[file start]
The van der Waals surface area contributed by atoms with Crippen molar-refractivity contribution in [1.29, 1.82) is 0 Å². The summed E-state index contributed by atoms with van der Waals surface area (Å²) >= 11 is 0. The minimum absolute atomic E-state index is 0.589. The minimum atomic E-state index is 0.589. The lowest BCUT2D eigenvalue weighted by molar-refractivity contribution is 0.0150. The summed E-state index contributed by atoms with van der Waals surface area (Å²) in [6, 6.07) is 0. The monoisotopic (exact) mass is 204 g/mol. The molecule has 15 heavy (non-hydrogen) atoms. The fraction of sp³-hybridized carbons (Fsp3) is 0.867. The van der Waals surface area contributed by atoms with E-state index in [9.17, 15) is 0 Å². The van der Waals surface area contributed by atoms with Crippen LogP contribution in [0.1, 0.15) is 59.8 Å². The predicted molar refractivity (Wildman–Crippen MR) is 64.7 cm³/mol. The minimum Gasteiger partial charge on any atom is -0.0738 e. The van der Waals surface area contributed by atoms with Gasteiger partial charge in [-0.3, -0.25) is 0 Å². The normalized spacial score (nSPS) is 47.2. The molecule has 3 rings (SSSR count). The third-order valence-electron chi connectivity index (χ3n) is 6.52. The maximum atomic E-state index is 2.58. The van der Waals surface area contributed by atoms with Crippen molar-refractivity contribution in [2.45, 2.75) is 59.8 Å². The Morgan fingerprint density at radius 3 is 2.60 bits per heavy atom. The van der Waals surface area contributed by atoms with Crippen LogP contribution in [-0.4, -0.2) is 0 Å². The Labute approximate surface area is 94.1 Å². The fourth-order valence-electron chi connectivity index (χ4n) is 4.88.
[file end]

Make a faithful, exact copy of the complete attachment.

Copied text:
The van der Waals surface area contributed by atoms with Crippen molar-refractivity contribution in [1.29, 1.82) is 0 Å². The summed E-state index contributed by atoms with van der Waals surface area (Å²) >= 11 is 0. The minimum absolute atomic E-state index is 0.589. The minimum atomic E-state index is 0.589. The lowest BCUT2D eigenvalue weighted by molar-refractivity contribution is 0.0150. The summed E-state index contributed by atoms with van der Waals surface area (Å²) in [6, 6.07) is 0. The monoisotopic (exact) mass is 204 g/mol. The molecule has 15 heavy (non-hydrogen) atoms. The fraction of sp³-hybridized carbons (Fsp3) is 0.867. The van der Waals surface area contributed by atoms with E-state index in [9.17, 15) is 0 Å². The van der Waals surface area contributed by atoms with Crippen LogP contribution in [0.1, 0.15) is 59.8 Å². The predicted molar refractivity (Wildman–Crippen MR) is 64.7 cm³/mol. The minimum Gasteiger partial charge on any atom is -0.0738 e. The van der Waals surface area contributed by atoms with Gasteiger partial charge in [-0.3, -0.25) is 0 Å². The normalized spacial score (nSPS) is 47.2. The molecule has 3 rings (SSSR count). The third-order valence-electron chi connectivity index (χ3n) is 6.52. The maximum atomic E-state index is 2.58. The van der Waals surface area contributed by atoms with Crippen molar-refractivity contribution in [2.45, 2.75) is 59.8 Å². The Morgan fingerprint density at radius 3 is 2.60 bits per heavy atom. The van der Waals surface area contributed by atoms with Crippen LogP contribution in [-0.4, -0.2) is 0 Å². The Labute approximate surface area is 94.1 Å². The fourth-order valence-electron chi connectivity index (χ4n) is 4.88.